I have heard it claimed (here, I think) that you are breaking the law if you drive over a footpath which *doesn't* have a dropped kerb. Don't know whether it's true - but it would be worth checking.
Reply to
Roger Mills
Shouldn't "they" also then be banning the sale of cars which can exceed the speed limit, or bags of self raising flour which could be used to assault people?
If reversing onto the road is a problem, just reverse off it. Problem solved. This sounds like an excuse for stopping people turning their front gardens into car parks. Mind you, I have some sympathy with that aim.
Ian
Reply to
The Real Doctor
In article The Real
Isn't it more likely to do the opposite. Instead of having just a normal driveway to park the car on they'll be paving a much bigger area to provide turning space.
Reply to
Mike Clarke
Roger Mills presented the following explanation :
That is true as is parking part on a kerb, but both laws are widely ignored. In our street only one house in ten with a drive has a legal dropped kerb for access - ours is one of those one in ten.
In your situation - I would check around to see how many others on your street have a proper dropped kerb and if several have got away with it - just create a drive without one.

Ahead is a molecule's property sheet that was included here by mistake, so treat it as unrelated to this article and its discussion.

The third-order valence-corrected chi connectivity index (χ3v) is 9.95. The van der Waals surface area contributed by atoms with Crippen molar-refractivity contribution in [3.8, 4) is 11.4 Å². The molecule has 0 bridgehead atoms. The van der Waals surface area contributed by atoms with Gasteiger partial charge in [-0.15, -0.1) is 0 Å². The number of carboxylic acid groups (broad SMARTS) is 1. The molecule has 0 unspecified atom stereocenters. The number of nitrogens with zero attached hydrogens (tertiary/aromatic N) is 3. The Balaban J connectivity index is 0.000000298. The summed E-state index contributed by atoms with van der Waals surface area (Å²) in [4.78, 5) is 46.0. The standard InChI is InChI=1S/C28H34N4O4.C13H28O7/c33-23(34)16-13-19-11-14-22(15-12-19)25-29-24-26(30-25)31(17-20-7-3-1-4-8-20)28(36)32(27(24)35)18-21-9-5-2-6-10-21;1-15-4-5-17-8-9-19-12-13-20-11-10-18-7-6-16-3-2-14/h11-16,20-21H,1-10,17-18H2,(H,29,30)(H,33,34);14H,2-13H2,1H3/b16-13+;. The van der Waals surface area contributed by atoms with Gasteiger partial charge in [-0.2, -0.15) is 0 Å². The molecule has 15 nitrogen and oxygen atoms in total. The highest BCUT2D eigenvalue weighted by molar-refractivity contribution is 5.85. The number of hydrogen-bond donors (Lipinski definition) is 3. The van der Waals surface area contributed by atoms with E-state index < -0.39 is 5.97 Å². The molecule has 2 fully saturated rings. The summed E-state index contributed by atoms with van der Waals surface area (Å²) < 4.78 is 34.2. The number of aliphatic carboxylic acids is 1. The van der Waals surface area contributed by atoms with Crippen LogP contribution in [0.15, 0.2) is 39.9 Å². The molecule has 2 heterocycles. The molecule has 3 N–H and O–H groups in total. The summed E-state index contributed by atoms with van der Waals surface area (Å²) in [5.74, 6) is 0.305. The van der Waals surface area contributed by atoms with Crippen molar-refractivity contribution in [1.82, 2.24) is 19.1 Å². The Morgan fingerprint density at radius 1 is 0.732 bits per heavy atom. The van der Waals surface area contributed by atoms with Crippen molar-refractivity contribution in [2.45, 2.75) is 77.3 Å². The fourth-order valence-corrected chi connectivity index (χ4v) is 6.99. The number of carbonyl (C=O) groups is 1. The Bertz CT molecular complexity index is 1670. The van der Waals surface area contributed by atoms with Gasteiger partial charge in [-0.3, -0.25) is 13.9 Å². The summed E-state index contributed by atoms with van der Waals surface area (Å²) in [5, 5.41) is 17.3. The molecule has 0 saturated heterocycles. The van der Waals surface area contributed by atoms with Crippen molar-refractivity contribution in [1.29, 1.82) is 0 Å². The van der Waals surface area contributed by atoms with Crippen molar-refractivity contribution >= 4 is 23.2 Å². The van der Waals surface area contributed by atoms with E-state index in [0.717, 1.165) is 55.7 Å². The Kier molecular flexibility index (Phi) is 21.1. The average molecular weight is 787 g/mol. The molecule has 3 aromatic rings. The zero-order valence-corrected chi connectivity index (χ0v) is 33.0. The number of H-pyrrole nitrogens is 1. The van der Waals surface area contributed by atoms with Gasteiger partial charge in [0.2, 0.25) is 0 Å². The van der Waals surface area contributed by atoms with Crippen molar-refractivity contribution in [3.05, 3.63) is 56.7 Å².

I think legally there is the advantage with a legal dropped kerb that if someone parks across the entrance the obstruction law will more likely be enforced.
Reply to
Harry Bloomfield
I remember a traffic cop going up a street I used to live at and putting tickets on cars that had parked facing the wrong way. i.e. they had to cross the opposite lane of traffic to drive off!! I guess they were really bored that day and looking for something to do.
Steven.
Reply to
Steven
We use a couple of wedges of wood laid on the road to ease the caravan wheels from the gutter (cambered) over the road kerb. We painted marks on the kerb to make positioning easy.
Mary
Reply to
Mary Fisher
I can't understand why anybody drives into a drive in the first place. It's easier to reverse in and drive out.
I might have missed something of course ...
Mary
Reply to
Mary Fisher
...
That is only an offence after lighting up time, as cars parked facing the wrong way cannot show the correct colours of lights, which includes reflectors and numberplate backgrounds.
Colin Bignell
Reply to
nightjar
The primary legislation is Section 72 of the Highways Act 1835, which prohibits driving on that part of the highway set aside for the use of pedestrians. There are also provisions in the Road Traffic Acts that apply. Proper authority for a dropped kerb includes permission under the relevant legislation to cross the footway for the purpose of access.
Colin Bignell
Reply to
nightjar
In the absence of any waiting restrictions or local bye-laws, there is nothing inherently illegal about parking on the pavement. It is, however, usually quite difficult to do that without driving on it, which is illegal.
...
More important, you can apply for a white line entrance marking, which is surprisingly effective at stopping people from doing so.
Colin Bignell
Reply to
nightjar

Site Timeline Threads

HomeOwnersHub website is not affiliated with any of the manufacturers or service providers discussed here. All logos and trade names are the property of their respective owners.